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I am trying to derive the formula for Torque on a circular current loop inside a magnetic field. I know the formula is:

$\tau = IAB\sin{\theta}$

Where I is the current, B is the magnetic field and A is the Area.

My attempt so far:

$d\vec{F} = I\,d\vec{s}\times \vec{B} = IB\,ds\cdot\sin{\alpha}$

Now, if the formula for Torque is: $\tau=bF\sin{\theta}$, and $b = r\sin{\alpha}$, then

$d\tau = r\cdot sin{\alpha}\cdot IB\sin{\theta}ds\cdot \sin{\alpha} = rIBsin{\theta}\cdot\sin^2{\alpha}\,ds$

Ultimately, if I take the integral of this last equation, I cannot exactly understand how to integrate $\sin{\alpha}^2\,ds$.

I guess that my underlying misunderstanding lies here: I can tell what the integral of $d\vec{s}\times \vec{B}$ will be, since I know the diameter of the circle. However, I think there is no way to express $\sin{\alpha}$ with respect to $ds$.

Am I getting this wrong? Thank you

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  • $\begingroup$ Your fundamental misunderstanding is in what $I$ refers to; here it refers to current. See magnetic moment for more info. $\endgroup$
    – DanDan0101
    Aug 15 '20 at 16:23
  • $\begingroup$ Thank you, I updated my question, as I could still not even get close to that form. $\endgroup$
    – Genoma
    Aug 15 '20 at 16:29
  • $\begingroup$ This might help you. $\endgroup$
    – SarGe
    Aug 16 '20 at 9:07
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You didn't use vector notations so it seems to be quite terrible. Also, you've used $M$ for torque (it should be $\tau$) rather than for magnetic moment (which are generally accepted symbols).

Proof:

A circular loop lies in $x-y$ plane with raduis $r$ and center at origin $O$. It is carrying a constant current in anti-clockwise direction. There is uniform magnetic field $\vec B$ directed along positive $x$-axis.

enter image description here

Consider an element $d\vec s$ on the ring at an angle $\theta$ subtending an angle $d\theta$ at the origin. Torque on this element is given by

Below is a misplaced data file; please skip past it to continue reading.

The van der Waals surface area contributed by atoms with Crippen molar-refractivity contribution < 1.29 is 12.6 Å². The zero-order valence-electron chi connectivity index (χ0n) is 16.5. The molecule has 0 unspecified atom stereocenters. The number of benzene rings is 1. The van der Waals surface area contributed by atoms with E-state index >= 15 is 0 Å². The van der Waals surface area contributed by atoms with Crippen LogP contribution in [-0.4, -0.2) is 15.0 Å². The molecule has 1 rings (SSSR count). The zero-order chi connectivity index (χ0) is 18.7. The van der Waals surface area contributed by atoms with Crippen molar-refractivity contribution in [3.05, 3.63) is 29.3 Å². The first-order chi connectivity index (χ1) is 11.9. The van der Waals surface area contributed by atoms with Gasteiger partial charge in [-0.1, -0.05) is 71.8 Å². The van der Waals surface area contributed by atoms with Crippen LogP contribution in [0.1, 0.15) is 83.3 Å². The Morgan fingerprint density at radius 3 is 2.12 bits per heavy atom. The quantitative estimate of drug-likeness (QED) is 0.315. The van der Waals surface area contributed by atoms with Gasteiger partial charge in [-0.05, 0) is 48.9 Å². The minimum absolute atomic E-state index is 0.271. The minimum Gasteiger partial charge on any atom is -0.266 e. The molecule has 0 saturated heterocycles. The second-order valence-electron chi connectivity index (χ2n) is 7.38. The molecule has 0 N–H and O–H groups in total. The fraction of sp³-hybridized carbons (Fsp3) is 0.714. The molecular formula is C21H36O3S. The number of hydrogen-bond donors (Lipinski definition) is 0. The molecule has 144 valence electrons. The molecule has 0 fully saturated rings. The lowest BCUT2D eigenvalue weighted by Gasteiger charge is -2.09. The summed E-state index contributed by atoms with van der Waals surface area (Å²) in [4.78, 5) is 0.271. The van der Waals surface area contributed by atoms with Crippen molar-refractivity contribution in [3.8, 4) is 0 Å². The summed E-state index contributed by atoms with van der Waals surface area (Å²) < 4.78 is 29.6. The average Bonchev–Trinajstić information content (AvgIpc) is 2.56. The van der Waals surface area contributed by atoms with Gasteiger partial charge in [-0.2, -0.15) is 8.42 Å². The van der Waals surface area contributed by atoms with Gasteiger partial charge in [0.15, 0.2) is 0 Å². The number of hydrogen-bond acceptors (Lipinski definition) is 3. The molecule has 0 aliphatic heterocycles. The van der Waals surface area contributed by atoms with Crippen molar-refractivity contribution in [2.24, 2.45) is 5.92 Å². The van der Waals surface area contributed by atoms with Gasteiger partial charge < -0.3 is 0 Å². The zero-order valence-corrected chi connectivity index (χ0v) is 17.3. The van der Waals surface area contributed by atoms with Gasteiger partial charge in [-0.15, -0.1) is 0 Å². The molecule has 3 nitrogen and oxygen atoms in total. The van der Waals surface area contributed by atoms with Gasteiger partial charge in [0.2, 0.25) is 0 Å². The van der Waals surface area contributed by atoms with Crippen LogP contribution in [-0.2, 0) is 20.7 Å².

$$\begin{align}d\tau&=\vec r\times d\vec F=\vec r\times(Id\vec s\times\vec B)\\ &=I(r\cos\theta\ \hat i+r\sin\theta\ \hat j)\times\bigg((-rd\theta\sin\theta\ \hat i+rd\theta\cos\theta\ \hat j)\times(B_0\ \hat i)\bigg)\\ \tau&=I\bigg(\int_0^{2\pi}B_0r^2\cos^2\theta\ d\theta\ (\hat j)-\int_0^{2\pi}B_0r^2\sin\theta\cos\theta\ d\theta\ (\hat i)\bigg)\\ &=I(\pi r^2)B_0\ \hat j=(I\pi r^2\ \hat k)(B_0\ \hat i)\\ &=\vec M\times\vec B \end{align}$$


Note: I've skipped the calculation part. Also, you can also take $\vec B=B_x\ \hat i+B_y\ \hat j +B_z\ \hat k$, I've taken only $x$-component for simplicity. The result will reamin the same. Same with the shape of conductor, doesn't matter whether square or circle.

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  • $\begingroup$ Exactly what I was looking for, Thank you!The key here is to think about the problem in an xy plane. I apologize for the notation, I was not aware that tau is the globally recognized symbol for Torque. $\endgroup$
    – Genoma
    Aug 16 '20 at 15:59
  • $\begingroup$ I also edited the original question in order to apply vector notation. $\endgroup$
    – Genoma
    Aug 16 '20 at 16:47
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I solved this by realizing that ds is actually $2r\cdot sin(d\alpha/2)\cdot sin(\alpha)$ by the length chord formula.

In short, by actually writing $d\vec{s}\times \vec{B}$ in terms of $\alpha$.

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